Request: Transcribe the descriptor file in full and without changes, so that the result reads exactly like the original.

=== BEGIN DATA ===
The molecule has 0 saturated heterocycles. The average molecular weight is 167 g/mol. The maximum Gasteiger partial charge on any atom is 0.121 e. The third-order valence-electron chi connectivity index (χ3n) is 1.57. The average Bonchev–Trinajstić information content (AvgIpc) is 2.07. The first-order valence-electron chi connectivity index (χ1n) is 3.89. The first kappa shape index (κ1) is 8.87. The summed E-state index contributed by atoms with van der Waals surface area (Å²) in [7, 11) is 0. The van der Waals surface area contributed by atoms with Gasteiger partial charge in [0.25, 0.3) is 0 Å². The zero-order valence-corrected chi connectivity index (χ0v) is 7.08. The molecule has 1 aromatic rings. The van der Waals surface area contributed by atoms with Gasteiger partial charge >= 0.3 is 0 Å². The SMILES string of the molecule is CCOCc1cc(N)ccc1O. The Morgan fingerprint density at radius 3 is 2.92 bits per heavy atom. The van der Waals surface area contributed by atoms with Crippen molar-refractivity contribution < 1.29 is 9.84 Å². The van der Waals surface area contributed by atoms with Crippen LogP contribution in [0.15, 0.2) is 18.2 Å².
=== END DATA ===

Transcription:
The molecule has 0 saturated heterocycles. The average molecular weight is 167 g/mol. The maximum Gasteiger partial charge on any atom is 0.121 e. The third-order valence-electron chi connectivity index (χ3n) is 1.57. The average Bonchev–Trinajstić information content (AvgIpc) is 2.07. The first-order valence-electron chi connectivity index (χ1n) is 3.89. The first kappa shape index (κ1) is 8.87. The summed E-state index contributed by atoms with van der Waals surface area (Å²) in [7, 11) is 0. The van der Waals surface area contributed by atoms with Gasteiger partial charge in [0.25, 0.3) is 0 Å². The zero-order valence-corrected chi connectivity index (χ0v) is 7.08. The molecule has 1 aromatic rings. The van der Waals surface area contributed by atoms with Gasteiger partial charge >= 0.3 is 0 Å². The SMILES string of the molecule is CCOCc1cc(N)ccc1O. The Morgan fingerprint density at radius 3 is 2.92 bits per heavy atom. The van der Waals surface area contributed by atoms with Crippen molar-refractivity contribution < 1.29 is 9.84 Å². The van der Waals surface area contributed by atoms with Crippen LogP contribution in [0.15, 0.2) is 18.2 Å².